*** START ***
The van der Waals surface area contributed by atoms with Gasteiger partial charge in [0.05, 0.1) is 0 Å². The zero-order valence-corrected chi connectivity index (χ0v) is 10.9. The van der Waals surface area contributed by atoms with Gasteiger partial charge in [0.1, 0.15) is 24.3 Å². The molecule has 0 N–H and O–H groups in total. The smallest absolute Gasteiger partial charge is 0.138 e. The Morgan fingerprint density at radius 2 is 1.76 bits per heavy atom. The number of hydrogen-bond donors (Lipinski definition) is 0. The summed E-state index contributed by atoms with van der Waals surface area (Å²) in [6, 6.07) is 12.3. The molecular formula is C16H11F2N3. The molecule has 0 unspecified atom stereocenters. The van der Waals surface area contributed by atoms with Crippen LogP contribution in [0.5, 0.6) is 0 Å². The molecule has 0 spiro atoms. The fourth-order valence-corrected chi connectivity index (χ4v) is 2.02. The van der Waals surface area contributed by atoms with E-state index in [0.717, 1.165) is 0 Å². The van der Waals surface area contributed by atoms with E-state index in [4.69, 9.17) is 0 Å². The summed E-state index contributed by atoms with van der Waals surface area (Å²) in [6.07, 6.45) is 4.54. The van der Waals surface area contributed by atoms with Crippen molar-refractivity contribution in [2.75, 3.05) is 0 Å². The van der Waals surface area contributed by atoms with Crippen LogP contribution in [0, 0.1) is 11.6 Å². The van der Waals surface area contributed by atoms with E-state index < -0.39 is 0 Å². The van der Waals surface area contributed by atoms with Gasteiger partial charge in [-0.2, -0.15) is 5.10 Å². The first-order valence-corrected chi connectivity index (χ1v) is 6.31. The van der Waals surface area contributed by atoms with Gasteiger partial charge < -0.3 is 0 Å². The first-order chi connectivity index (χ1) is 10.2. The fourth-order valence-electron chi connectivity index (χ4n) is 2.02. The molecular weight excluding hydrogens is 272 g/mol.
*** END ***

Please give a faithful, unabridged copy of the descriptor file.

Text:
The van der Waals surface area contributed by atoms with Gasteiger partial charge in [0.05, 0.1) is 0 Å². The zero-order valence-corrected chi connectivity index (χ0v) is 10.9. The van der Waals surface area contributed by atoms with Gasteiger partial charge in [0.1, 0.15) is 24.3 Å². The molecule has 0 N–H and O–H groups in total. The smallest absolute Gasteiger partial charge is 0.138 e. The Morgan fingerprint density at radius 2 is 1.76 bits per heavy atom. The number of hydrogen-bond donors (Lipinski definition) is 0. The summed E-state index contributed by atoms with van der Waals surface area (Å²) in [6, 6.07) is 12.3. The molecular formula is C16H11F2N3. The molecule has 0 unspecified atom stereocenters. The van der Waals surface area contributed by atoms with Crippen LogP contribution in [0.5, 0.6) is 0 Å². The molecule has 0 spiro atoms. The fourth-order valence-corrected chi connectivity index (χ4v) is 2.02. The van der Waals surface area contributed by atoms with E-state index in [0.717, 1.165) is 0 Å². The van der Waals surface area contributed by atoms with E-state index in [4.69, 9.17) is 0 Å². The summed E-state index contributed by atoms with van der Waals surface area (Å²) in [6.07, 6.45) is 4.54. The van der Waals surface area contributed by atoms with Crippen molar-refractivity contribution in [2.75, 3.05) is 0 Å². The van der Waals surface area contributed by atoms with Crippen LogP contribution in [0, 0.1) is 11.6 Å². The van der Waals surface area contributed by atoms with E-state index < -0.39 is 0 Å². The van der Waals surface area contributed by atoms with Gasteiger partial charge in [-0.2, -0.15) is 5.10 Å². The first-order valence-corrected chi connectivity index (χ1v) is 6.31. The van der Waals surface area contributed by atoms with Gasteiger partial charge < -0.3 is 0 Å². The first-order chi connectivity index (χ1) is 10.2. The fourth-order valence-electron chi connectivity index (χ4n) is 2.02. The molecular weight excluding hydrogens is 272 g/mol.